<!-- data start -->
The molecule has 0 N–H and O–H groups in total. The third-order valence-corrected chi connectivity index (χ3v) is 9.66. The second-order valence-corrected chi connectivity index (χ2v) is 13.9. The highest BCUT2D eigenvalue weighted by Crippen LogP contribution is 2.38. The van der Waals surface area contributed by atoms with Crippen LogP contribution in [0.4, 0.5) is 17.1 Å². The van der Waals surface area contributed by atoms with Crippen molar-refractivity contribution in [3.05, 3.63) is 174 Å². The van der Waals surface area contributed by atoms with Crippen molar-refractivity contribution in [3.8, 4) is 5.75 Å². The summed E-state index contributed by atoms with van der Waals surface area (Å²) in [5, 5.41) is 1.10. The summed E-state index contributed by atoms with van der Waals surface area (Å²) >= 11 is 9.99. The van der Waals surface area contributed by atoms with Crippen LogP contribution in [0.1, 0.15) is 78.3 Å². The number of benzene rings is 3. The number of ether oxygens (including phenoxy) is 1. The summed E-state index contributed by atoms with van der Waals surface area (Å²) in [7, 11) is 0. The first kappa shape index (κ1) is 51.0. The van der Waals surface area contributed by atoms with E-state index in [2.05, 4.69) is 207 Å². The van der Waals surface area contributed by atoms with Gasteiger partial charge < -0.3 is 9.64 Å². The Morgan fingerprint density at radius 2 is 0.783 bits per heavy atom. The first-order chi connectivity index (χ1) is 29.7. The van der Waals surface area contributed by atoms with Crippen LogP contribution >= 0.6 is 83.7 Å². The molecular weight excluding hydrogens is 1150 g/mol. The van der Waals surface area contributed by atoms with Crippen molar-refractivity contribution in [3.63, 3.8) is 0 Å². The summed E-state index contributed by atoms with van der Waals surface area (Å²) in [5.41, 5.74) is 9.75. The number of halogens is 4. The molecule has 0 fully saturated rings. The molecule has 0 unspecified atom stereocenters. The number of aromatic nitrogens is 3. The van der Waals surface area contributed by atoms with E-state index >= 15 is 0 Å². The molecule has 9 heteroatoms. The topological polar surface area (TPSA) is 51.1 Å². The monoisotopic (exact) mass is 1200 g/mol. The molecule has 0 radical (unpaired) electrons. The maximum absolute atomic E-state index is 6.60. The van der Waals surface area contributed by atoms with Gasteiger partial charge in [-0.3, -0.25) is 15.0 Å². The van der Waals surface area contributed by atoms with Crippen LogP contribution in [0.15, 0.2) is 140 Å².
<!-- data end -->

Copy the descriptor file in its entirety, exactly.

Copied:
The molecule has 0 N–H and O–H groups in total. The third-order valence-corrected chi connectivity index (χ3v) is 9.66. The second-order valence-corrected chi connectivity index (χ2v) is 13.9. The highest BCUT2D eigenvalue weighted by Crippen LogP contribution is 2.38. The van der Waals surface area contributed by atoms with Crippen LogP contribution in [0.4, 0.5) is 17.1 Å². The van der Waals surface area contributed by atoms with Crippen molar-refractivity contribution in [3.05, 3.63) is 174 Å². The van der Waals surface area contributed by atoms with Crippen molar-refractivity contribution in [3.8, 4) is 5.75 Å². The summed E-state index contributed by atoms with van der Waals surface area (Å²) in [5, 5.41) is 1.10. The summed E-state index contributed by atoms with van der Waals surface area (Å²) >= 11 is 9.99. The van der Waals surface area contributed by atoms with Crippen LogP contribution in [0.1, 0.15) is 78.3 Å². The number of benzene rings is 3. The number of ether oxygens (including phenoxy) is 1. The summed E-state index contributed by atoms with van der Waals surface area (Å²) in [7, 11) is 0. The first kappa shape index (κ1) is 51.0. The van der Waals surface area contributed by atoms with E-state index in [2.05, 4.69) is 207 Å². The van der Waals surface area contributed by atoms with Gasteiger partial charge < -0.3 is 9.64 Å². The Morgan fingerprint density at radius 2 is 0.783 bits per heavy atom. The first-order chi connectivity index (χ1) is 29.7. The van der Waals surface area contributed by atoms with Crippen LogP contribution >= 0.6 is 83.7 Å². The molecular weight excluding hydrogens is 1150 g/mol. The van der Waals surface area contributed by atoms with Crippen molar-refractivity contribution in [3.63, 3.8) is 0 Å². The summed E-state index contributed by atoms with van der Waals surface area (Å²) in [5.41, 5.74) is 9.75. The number of halogens is 4. The molecule has 0 fully saturated rings. The molecule has 0 unspecified atom stereocenters. The number of aromatic nitrogens is 3. The van der Waals surface area contributed by atoms with E-state index >= 15 is 0 Å². The molecule has 9 heteroatoms. The topological polar surface area (TPSA) is 51.1 Å². The monoisotopic (exact) mass is 1200 g/mol. The molecule has 0 radical (unpaired) electrons. The maximum absolute atomic E-state index is 6.60. The van der Waals surface area contributed by atoms with Gasteiger partial charge in [-0.3, -0.25) is 15.0 Å². The van der Waals surface area contributed by atoms with Crippen LogP contribution in [0.15, 0.2) is 140 Å².